Montreal's former Royal Victoria Hospital, closed since 2015, is providing shelter to the city's most vulnerable during the harsh winter months.
As announced by the regional health board, the historic hospital has been transformed into a temporary shelter to ensure that homeless people will not be forced to sleep in the winter cold. Patient rooms have been converted into an 80-bed homeless shelter that is now open to women and men as well as their pets. The announcement comes at a time when unseasonably cold weather has filled shelters to near capacity.
The Welcome Hall Mission is among those managing that effort alongside, the Old Brewery Mission and others. The program will only run until April 15, but the extra beds come at a crucial time for a city struggling with increasing homelessness.
Montreal's executive committee approved a $50,000 contribution to the project and the province is covering the rest for a total investment of $228,000, according to CBC.
The temporary refuge was launched after city homeless shelters found themselves filled to capacity and struggling to accommodate sleepers amidst decreasing temperatures. As most shelters do not allow pets, officials worked towards a solution where people and their animals would be welcomed. Provincial legislators will be working with city officials to secure more long-term solutions and permanent housing for when the shelter closes in the spring.
“We’ve been able to move forward quickly on creating this emergency unit for homeless people,” said Montreal Mayor Valérie Plante, according to CBC. “Of course, this is for this winter, but what is a positive sign is knowing that our administration wants to find a solution on the long-term.”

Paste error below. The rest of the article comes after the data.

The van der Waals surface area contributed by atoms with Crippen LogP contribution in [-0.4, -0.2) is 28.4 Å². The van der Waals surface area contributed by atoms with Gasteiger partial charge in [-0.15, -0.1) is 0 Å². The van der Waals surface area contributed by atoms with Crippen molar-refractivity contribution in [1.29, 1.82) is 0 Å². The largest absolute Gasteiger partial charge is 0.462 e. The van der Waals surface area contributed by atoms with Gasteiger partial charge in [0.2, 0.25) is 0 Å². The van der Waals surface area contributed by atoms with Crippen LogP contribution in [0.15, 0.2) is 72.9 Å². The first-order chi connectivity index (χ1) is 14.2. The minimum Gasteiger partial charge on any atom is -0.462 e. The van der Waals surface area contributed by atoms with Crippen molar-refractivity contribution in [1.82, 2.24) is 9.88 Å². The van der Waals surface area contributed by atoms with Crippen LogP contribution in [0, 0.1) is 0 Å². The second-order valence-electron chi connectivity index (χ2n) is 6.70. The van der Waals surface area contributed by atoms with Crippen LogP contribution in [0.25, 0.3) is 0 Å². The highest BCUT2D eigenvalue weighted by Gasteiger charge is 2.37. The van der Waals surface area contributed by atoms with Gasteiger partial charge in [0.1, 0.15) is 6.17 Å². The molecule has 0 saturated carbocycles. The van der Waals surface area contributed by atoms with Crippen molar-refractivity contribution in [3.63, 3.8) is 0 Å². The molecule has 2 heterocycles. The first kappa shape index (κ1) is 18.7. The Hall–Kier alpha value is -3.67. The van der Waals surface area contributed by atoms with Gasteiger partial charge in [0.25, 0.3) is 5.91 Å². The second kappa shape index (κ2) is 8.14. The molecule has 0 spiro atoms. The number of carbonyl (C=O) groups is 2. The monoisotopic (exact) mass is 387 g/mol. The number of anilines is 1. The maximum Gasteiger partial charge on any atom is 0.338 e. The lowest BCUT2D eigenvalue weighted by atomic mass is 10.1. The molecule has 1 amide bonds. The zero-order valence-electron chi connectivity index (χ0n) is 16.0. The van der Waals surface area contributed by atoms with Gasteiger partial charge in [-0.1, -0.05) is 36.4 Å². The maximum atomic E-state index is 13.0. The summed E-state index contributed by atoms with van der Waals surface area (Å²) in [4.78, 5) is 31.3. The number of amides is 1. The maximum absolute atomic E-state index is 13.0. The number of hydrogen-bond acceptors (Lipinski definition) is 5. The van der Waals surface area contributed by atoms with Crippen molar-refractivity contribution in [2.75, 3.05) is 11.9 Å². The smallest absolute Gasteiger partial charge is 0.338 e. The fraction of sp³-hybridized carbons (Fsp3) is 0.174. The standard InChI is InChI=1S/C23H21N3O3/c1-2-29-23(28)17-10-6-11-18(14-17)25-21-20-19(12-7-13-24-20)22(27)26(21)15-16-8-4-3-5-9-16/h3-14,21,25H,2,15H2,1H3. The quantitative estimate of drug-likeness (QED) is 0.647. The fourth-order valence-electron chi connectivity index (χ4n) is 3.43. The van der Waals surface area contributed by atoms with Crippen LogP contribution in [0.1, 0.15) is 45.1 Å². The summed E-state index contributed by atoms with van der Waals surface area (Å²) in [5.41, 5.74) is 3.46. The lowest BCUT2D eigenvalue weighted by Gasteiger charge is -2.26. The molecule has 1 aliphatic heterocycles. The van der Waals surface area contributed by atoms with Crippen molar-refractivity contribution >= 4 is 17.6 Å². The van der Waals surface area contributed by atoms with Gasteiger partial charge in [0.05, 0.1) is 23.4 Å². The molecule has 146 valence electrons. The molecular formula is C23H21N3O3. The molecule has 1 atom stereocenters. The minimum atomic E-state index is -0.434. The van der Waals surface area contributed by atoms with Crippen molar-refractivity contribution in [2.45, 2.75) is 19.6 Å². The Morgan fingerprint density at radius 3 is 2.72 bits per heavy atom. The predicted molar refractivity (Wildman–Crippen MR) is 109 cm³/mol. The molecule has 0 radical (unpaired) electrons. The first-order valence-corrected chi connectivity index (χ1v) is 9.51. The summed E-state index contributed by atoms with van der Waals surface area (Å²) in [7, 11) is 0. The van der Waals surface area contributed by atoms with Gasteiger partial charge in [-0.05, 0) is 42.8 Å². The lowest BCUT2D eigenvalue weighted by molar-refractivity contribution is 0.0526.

“No one should be outside right now. Everyone deserves a roof,” she added.
Sam Watts, CEO of the city homeless shelter Welcome Hall Mission, said that they were making good progress toward eradicating homelessness in Montreal, but for now they are in dire need of a temporary facility as they don't want to leave anybody on the streets. He added that shelters are often restrictive to genders, are pet free and have strict rules about intoxication, but this one, set up in the Ross Pavillion, will have a "high level" of acceptance.
Watts urges those who want to make an impact on homelessness to support the organizations that have the resources to help them find permanent housing solutions: "The real help the public can provide is to help fund the organizations that are trying to help people get out of those situations, and that’s what we encourage.”
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